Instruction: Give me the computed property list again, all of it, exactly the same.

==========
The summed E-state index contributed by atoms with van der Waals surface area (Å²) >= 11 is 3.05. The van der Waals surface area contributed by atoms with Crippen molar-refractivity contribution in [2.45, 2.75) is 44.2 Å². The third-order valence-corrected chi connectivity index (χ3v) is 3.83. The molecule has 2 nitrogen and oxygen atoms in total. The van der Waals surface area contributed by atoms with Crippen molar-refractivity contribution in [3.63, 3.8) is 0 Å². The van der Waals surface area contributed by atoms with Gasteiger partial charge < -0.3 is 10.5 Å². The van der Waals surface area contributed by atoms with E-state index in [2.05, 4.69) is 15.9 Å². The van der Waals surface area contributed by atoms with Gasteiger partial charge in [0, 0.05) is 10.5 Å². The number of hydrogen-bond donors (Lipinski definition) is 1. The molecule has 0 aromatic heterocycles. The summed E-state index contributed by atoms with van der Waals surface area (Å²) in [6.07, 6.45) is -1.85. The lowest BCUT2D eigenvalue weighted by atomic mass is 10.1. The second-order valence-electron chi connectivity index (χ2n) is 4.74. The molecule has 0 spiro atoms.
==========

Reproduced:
The summed E-state index contributed by atoms with van der Waals surface area (Å²) >= 11 is 3.05. The van der Waals surface area contributed by atoms with Crippen molar-refractivity contribution in [2.45, 2.75) is 44.2 Å². The third-order valence-corrected chi connectivity index (χ3v) is 3.83. The molecule has 2 nitrogen and oxygen atoms in total. The van der Waals surface area contributed by atoms with Crippen molar-refractivity contribution in [3.63, 3.8) is 0 Å². The van der Waals surface area contributed by atoms with Gasteiger partial charge < -0.3 is 10.5 Å². The van der Waals surface area contributed by atoms with E-state index in [2.05, 4.69) is 15.9 Å². The van der Waals surface area contributed by atoms with Gasteiger partial charge in [0, 0.05) is 10.5 Å². The number of hydrogen-bond donors (Lipinski definition) is 1. The molecule has 0 aromatic heterocycles. The summed E-state index contributed by atoms with van der Waals surface area (Å²) in [6.07, 6.45) is -1.85. The lowest BCUT2D eigenvalue weighted by atomic mass is 10.1. The second-order valence-electron chi connectivity index (χ2n) is 4.74. The molecule has 0 spiro atoms.